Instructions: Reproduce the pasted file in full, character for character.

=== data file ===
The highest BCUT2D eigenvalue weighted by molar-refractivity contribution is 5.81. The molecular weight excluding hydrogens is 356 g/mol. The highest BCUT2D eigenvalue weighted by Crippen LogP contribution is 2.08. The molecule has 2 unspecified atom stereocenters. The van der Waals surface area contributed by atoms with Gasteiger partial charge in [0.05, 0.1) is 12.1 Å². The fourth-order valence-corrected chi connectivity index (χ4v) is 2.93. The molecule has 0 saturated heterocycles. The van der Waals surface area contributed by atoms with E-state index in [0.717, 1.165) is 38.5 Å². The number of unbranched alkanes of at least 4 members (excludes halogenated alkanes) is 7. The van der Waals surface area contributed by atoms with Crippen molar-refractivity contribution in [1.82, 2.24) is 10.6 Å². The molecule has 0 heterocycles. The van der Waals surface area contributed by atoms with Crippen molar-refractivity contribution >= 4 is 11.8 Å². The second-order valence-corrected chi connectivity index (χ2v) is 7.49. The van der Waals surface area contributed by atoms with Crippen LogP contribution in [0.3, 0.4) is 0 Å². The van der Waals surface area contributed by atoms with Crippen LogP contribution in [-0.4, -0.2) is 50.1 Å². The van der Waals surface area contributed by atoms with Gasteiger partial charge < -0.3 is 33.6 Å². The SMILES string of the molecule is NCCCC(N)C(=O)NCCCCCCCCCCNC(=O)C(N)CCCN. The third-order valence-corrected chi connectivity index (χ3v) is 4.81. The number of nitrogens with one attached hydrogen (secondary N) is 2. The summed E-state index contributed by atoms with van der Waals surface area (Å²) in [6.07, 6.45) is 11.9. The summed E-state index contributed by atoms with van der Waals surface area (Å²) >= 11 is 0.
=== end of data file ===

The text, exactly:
The highest BCUT2D eigenvalue weighted by molar-refractivity contribution is 5.81. The molecular weight excluding hydrogens is 356 g/mol. The highest BCUT2D eigenvalue weighted by Crippen LogP contribution is 2.08. The molecule has 2 unspecified atom stereocenters. The van der Waals surface area contributed by atoms with Gasteiger partial charge in [0.05, 0.1) is 12.1 Å². The fourth-order valence-corrected chi connectivity index (χ4v) is 2.93. The molecule has 0 saturated heterocycles. The van der Waals surface area contributed by atoms with E-state index in [0.717, 1.165) is 38.5 Å². The number of unbranched alkanes of at least 4 members (excludes halogenated alkanes) is 7. The van der Waals surface area contributed by atoms with Crippen molar-refractivity contribution in [1.82, 2.24) is 10.6 Å². The molecule has 0 heterocycles. The van der Waals surface area contributed by atoms with Crippen molar-refractivity contribution >= 4 is 11.8 Å². The second-order valence-corrected chi connectivity index (χ2v) is 7.49. The van der Waals surface area contributed by atoms with Crippen LogP contribution in [0.3, 0.4) is 0 Å². The van der Waals surface area contributed by atoms with Crippen LogP contribution in [-0.4, -0.2) is 50.1 Å². The van der Waals surface area contributed by atoms with Gasteiger partial charge < -0.3 is 33.6 Å². The SMILES string of the molecule is NCCCC(N)C(=O)NCCCCCCCCCCNC(=O)C(N)CCCN. The third-order valence-corrected chi connectivity index (χ3v) is 4.81. The number of nitrogens with one attached hydrogen (secondary N) is 2. The summed E-state index contributed by atoms with van der Waals surface area (Å²) in [6.07, 6.45) is 11.9. The summed E-state index contributed by atoms with van der Waals surface area (Å²) >= 11 is 0.